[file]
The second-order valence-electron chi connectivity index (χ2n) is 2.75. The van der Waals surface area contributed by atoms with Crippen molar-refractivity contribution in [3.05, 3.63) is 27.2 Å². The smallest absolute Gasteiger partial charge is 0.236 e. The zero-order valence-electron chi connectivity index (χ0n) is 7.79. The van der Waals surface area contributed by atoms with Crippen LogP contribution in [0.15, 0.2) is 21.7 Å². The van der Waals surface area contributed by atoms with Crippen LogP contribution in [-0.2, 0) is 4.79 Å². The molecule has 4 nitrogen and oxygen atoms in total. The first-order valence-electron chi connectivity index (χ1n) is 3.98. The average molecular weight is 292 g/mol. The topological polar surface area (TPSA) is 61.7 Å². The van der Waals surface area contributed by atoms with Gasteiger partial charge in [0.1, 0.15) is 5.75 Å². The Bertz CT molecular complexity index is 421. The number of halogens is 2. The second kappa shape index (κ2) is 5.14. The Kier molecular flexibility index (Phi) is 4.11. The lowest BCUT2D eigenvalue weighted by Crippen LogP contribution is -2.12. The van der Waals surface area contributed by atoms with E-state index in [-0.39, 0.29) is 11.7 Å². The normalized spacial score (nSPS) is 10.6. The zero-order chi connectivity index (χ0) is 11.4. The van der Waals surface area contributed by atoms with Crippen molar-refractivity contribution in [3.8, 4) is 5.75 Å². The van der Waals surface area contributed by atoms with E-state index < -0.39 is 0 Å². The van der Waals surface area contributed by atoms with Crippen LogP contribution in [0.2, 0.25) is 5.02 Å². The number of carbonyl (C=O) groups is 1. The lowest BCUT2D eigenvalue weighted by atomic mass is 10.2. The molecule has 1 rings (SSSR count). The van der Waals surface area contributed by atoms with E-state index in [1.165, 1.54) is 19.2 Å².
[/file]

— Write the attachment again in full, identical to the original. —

The second-order valence-electron chi connectivity index (χ2n) is 2.75. The van der Waals surface area contributed by atoms with Crippen molar-refractivity contribution in [3.05, 3.63) is 27.2 Å². The smallest absolute Gasteiger partial charge is 0.236 e. The zero-order valence-electron chi connectivity index (χ0n) is 7.79. The van der Waals surface area contributed by atoms with Crippen LogP contribution in [0.15, 0.2) is 21.7 Å². The van der Waals surface area contributed by atoms with Crippen LogP contribution in [-0.2, 0) is 4.79 Å². The molecule has 4 nitrogen and oxygen atoms in total. The first-order valence-electron chi connectivity index (χ1n) is 3.98. The average molecular weight is 292 g/mol. The topological polar surface area (TPSA) is 61.7 Å². The van der Waals surface area contributed by atoms with Gasteiger partial charge in [0.1, 0.15) is 5.75 Å². The Bertz CT molecular complexity index is 421. The number of halogens is 2. The second kappa shape index (κ2) is 5.14. The Kier molecular flexibility index (Phi) is 4.11. The lowest BCUT2D eigenvalue weighted by Crippen LogP contribution is -2.12. The van der Waals surface area contributed by atoms with E-state index in [-0.39, 0.29) is 11.7 Å². The normalized spacial score (nSPS) is 10.6. The zero-order chi connectivity index (χ0) is 11.4. The van der Waals surface area contributed by atoms with Crippen molar-refractivity contribution in [3.8, 4) is 5.75 Å². The van der Waals surface area contributed by atoms with E-state index < -0.39 is 0 Å². The van der Waals surface area contributed by atoms with Crippen LogP contribution in [0.2, 0.25) is 5.02 Å². The number of carbonyl (C=O) groups is 1. The lowest BCUT2D eigenvalue weighted by atomic mass is 10.2. The molecule has 1 rings (SSSR count). The van der Waals surface area contributed by atoms with E-state index in [1.165, 1.54) is 19.2 Å².